For me, Thielemann’s Beethoven sounds consistently fresh and exploratory infused with a genuine desire to rediscover the music as it is being played. This is a set ideally conceived to drive the wedge deeper between those who want the breathless, bright-eyed sparkiness of, say, Mackerras, and those who welcome what they regard as a return to sanity in the form of the great Romantic tradition of Beethoven interpretation. Thielemann plays to his clientele’s tastes – not to mention his own and those of his orchestra.
As the second essay in the booklet explains, the VPO’s credentials for claiming “authenticity” in their style of Beethoven playing could hardly be stronger, for all that the “authenticists” excoriate their vibrato and ripe sound. The orchestra was specifically formed to play Beethoven and has done so since its first performance of the Seventh on Easter Monday 1842. Thielemann takes the orchestra’s famed sonority and builds on it.
These are performances all of a piece; Thielemann has imposed his conception upon the cycle as a whole and the emphasis upon weight and grandeur without excluding excitement. The Pastoral is typifies his approach: warm, lyrical and gently bucolic, redolent of a wise humanism closest to Cluytens rather than the bracing account Karajan delivers in his Moscow performance, yet the peasants’ knees-up is sprightly and the storm powerful without ever becoming vulgar – and it builds to a terrific climax. The Fourth is as fine a reading as I have ever heard: the “cat-like tread” of its opening giving promise of a performance which ideally combines rigorous control with thrilling moments of release, especially in the finale. The Third and Fifth are monumental, although Thielemann pulls the tempo about daringly in the first movement of the Eroica and the finale of the Fifth. The Seventh and Eighth are similarly grand in the Klemperer mode. Perhaps predictably, I found the Ninth the least satisfactory, mainly because of the strength of competition and the difficulty in finding modern soloists up to its vocal challenges. Having said that, it’s really only the final movement that slightly disappoints: the soprano is the weak link, being rather wobbly and screaming her top B insecurely. Tenor Piotr Beczala has trouble finding the right pitch for his first entry on “Froh” and never sounds very comfortable but is adequate, as is the ever-restrained Fujimura. Georg Zeppenfeld is more baritone than bass but he has a firm, focused voice and declaims dramatically. The Singverein are lusty and committed, their penetration and intonation excellent. Otherwise, the other movements are titanic and I very much like the way Thielemann engineers a rallentando each time before the entry of the Ode, thereby generating real climactic punch.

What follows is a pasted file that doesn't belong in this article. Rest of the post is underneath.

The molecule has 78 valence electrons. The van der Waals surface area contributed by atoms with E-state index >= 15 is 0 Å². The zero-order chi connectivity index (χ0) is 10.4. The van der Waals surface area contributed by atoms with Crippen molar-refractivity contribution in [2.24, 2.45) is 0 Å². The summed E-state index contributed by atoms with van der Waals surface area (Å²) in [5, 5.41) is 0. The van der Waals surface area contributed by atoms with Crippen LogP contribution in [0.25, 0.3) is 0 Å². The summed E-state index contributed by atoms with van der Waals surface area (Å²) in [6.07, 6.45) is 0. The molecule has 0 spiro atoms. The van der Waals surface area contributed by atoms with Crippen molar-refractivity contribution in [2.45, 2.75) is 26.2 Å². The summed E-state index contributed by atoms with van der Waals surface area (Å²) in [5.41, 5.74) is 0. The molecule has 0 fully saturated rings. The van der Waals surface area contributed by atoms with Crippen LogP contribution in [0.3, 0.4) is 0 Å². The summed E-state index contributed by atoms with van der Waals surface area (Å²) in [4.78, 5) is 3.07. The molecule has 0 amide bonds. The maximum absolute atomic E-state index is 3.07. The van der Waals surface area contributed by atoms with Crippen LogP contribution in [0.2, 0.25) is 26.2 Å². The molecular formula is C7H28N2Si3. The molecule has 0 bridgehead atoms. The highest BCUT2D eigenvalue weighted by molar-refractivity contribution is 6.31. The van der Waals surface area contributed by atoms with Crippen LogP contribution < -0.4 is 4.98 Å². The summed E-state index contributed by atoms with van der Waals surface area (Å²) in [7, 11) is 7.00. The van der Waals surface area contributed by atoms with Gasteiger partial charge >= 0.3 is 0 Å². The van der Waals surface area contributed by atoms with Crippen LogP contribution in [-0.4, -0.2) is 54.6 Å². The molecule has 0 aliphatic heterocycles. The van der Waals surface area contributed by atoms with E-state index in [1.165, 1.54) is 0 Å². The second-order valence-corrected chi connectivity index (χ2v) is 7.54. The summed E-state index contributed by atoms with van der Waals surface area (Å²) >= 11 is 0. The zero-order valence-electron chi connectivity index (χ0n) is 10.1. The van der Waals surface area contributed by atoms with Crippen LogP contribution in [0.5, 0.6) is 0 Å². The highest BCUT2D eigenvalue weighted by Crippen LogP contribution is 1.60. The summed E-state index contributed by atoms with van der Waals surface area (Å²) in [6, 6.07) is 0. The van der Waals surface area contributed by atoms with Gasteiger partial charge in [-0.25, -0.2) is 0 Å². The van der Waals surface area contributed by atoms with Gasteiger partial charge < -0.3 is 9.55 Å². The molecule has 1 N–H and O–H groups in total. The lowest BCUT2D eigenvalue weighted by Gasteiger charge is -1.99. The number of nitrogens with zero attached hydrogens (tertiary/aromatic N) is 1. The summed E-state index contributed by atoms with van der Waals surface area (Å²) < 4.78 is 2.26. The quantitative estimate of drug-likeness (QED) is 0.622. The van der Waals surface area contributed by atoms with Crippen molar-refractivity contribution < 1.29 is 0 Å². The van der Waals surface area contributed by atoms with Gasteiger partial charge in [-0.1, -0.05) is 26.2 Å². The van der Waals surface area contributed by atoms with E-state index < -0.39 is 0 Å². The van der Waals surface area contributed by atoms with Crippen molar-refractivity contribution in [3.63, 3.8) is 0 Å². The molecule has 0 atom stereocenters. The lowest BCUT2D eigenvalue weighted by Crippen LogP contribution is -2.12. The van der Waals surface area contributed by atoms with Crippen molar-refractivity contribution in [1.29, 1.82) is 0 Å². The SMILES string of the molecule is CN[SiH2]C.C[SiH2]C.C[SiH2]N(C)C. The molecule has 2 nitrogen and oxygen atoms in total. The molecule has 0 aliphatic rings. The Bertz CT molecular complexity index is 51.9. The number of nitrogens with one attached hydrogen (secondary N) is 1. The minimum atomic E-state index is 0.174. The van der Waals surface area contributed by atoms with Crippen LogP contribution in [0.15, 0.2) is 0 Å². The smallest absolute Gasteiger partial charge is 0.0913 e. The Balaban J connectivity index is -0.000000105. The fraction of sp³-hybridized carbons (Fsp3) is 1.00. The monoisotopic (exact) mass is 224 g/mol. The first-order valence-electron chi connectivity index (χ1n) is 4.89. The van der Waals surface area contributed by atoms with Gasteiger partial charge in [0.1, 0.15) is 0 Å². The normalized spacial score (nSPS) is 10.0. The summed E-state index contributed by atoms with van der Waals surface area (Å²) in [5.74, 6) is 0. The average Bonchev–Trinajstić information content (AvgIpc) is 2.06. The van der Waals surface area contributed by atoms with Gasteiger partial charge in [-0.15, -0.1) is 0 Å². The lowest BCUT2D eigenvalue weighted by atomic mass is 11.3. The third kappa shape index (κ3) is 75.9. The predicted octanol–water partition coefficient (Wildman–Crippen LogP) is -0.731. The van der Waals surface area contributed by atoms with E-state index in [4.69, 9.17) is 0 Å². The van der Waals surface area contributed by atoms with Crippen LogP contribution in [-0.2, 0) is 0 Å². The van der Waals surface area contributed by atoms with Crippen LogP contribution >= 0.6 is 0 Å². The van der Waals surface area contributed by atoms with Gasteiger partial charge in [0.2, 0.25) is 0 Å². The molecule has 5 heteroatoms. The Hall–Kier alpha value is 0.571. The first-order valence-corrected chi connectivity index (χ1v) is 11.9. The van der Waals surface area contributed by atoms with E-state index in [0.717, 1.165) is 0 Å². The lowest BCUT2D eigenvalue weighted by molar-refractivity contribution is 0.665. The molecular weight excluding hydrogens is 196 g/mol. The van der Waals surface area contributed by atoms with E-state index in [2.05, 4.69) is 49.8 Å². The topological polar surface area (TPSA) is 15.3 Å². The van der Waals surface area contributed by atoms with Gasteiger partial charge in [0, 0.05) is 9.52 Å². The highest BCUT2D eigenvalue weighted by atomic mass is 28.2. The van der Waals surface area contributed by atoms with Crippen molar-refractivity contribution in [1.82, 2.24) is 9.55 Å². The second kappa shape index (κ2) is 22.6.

The recording quality is superb, although the wide dynamic range and Thielemann’s insistence upon real pianissimos that undoubtedly carried in the hall present challenges to the engineers and hi-fi equipment. There is very little audience noise – the occasional cough but nothing disturbing and in quality this recording can stand comparison with any. The brass and hard-edged timpani come across with amazing clarity and immediacy but as I remarked earlier, the listener is always aware of the bottom-line harmonies.
The packaging is de luxe: a handsome, off-white cloth-bound case and booklet, with white, purple and gold-stamped, embossed lettering, which has the unfortunate side-effect of making small-font information such as the catalogue number impossible to read. There are rather too many arty, hagiographic photographs of Thielemann reminiscent of the Karajan cult, and excellent essays on “Beethoven’s Symphonies in an Age of Revolution” by author Tim Blanning and “Beethoven and the Formation of the Vienna Philharmonic” by Prof. Dr. Clemens Hellsberg, first violinist and president of the orchestra. The discs are contained in cardboard sleeves bound into the booklet. The voice-overs on the DVD documentary work well, except I wish someone had corrected the pronunciation of “timbre” so that it rhymes with “clamber” rather than perpetrating the solecism “tombre”.
You probably already know by now whether you are susceptible to the more Olympian interpretative stance adopted here by Thielemann and could hardly complain if you bought them expecting something more lean and lithe of the kind attempted – rather disastrously in my view – by Rattle with the same, I suspect, unwilling, orchestra in 2002. Thielemann has been quoted as seeking “to restore to the Classical and Romantic repertory the sort of musical riches and unprecedented expressivity that we associate with a conductor like Wilhelm Furtwängler”. In my judgement, he succeeds admirably without necessarily abandoning some of the lessons period practice has taught over the last thirty years; this is indeed “Beethoven for the Twenty First Century”.

Ralph Moore